“It was hidden for around five years,” she explains. “My family are very traditional and very religious, especially my father. I didn’t want to contradict that and grew up in a very strict household.

“I am not someone who likes conflict, even though I fight and train.

“I hate confrontation so for me I wanted to keep my family and parents happy. I remember going home from university, being five or 10 minutes late and worried that my mum would be angry.

“She wouldn’t understand that there were train delays or something. So I always tried to keep them satisfied and happy and not go against them and rebel.

“It did have a great impact, especially mentally, and I couldn’t help but think: ‘Am I displeasing them in anyway?’

Eventually, Begum opened up to her parents and admitted what she had been doing when she wasn’t at university.

“After I graduated that’s when I told them. I actually brought them down to the gym. I was going through a bit of dark stage, where I was kind of quite sad, so I said to them: ‘This is where I’m spending my time, at the gym.’

“My coach reassured my parents and I think they realised that there are far worse things that I could be doing than spending my time at the gym. As you can see, this is a real gym.

“It’s not all glamorous, I’m not covered in make-up. People come in, train and go. I think that reassured them.”

For Begum, telling her parents made her life easier. But then came the decision to take the sport to the next level and actually start competing inside a ring.

For most, the decision would be a hard one but for Begum it was extremely difficult. Being both female and Muslim, some thought it wasn’t socially acceptable for her to be partaking in such activities.

However, Begum explains that what she went through is the same thing that happens to British girls.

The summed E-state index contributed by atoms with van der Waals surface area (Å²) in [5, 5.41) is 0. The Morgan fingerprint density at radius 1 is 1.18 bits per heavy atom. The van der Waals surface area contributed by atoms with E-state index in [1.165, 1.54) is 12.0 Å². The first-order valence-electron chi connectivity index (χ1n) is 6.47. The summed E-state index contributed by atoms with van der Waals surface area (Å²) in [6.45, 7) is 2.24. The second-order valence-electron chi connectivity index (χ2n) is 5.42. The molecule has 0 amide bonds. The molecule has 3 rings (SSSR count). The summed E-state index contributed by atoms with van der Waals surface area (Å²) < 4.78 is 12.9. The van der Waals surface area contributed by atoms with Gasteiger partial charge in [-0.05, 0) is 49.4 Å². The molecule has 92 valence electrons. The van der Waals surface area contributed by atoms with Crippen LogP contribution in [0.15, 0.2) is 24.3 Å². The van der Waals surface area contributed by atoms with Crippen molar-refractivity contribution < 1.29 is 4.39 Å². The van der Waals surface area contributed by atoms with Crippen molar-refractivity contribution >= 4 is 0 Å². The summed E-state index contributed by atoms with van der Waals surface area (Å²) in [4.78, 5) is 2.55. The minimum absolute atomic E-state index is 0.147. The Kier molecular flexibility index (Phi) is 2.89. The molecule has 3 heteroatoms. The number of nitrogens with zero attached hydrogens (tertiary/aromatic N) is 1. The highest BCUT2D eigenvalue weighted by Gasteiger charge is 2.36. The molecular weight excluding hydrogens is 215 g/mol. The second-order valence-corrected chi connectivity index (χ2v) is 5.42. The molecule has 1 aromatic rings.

Girls who are afraid to tell their parents that they want to get into a job which requires you to tap into a primal kill-or-be-killed instinct.

“I didn’t make the decision to start fighting until after I got my parents’ blessing, which was in 2008-9. Prior to that it was quite difficult for me to start fighting due to the fact that I am female and because of my culture.

“I had a lot of inner conflicts in terms of ‘am I going against my culture, my parents, my religion’ and also being a female. Even Western women, they struggle. Some of the girls tell me that their parents don’t want them doing this.

Theirs was on a different level but it is also the same.”

But though her parents knew what she was doing, they didn’t exactly take kindly to the sport she had taken up as a hobby at 17.

“When I brought them to the gym they turned a blind eye,” she tells me. “They knew what I was doing but they didn’t want to say that they were OK with it.

“What they did was they didn’t say anything. They used to pretend they didn’t hear me leaving, so in some senses it was good but at other times I thought: ‘Are they OK with this?’

“But I soon realised that their silence was their approval.”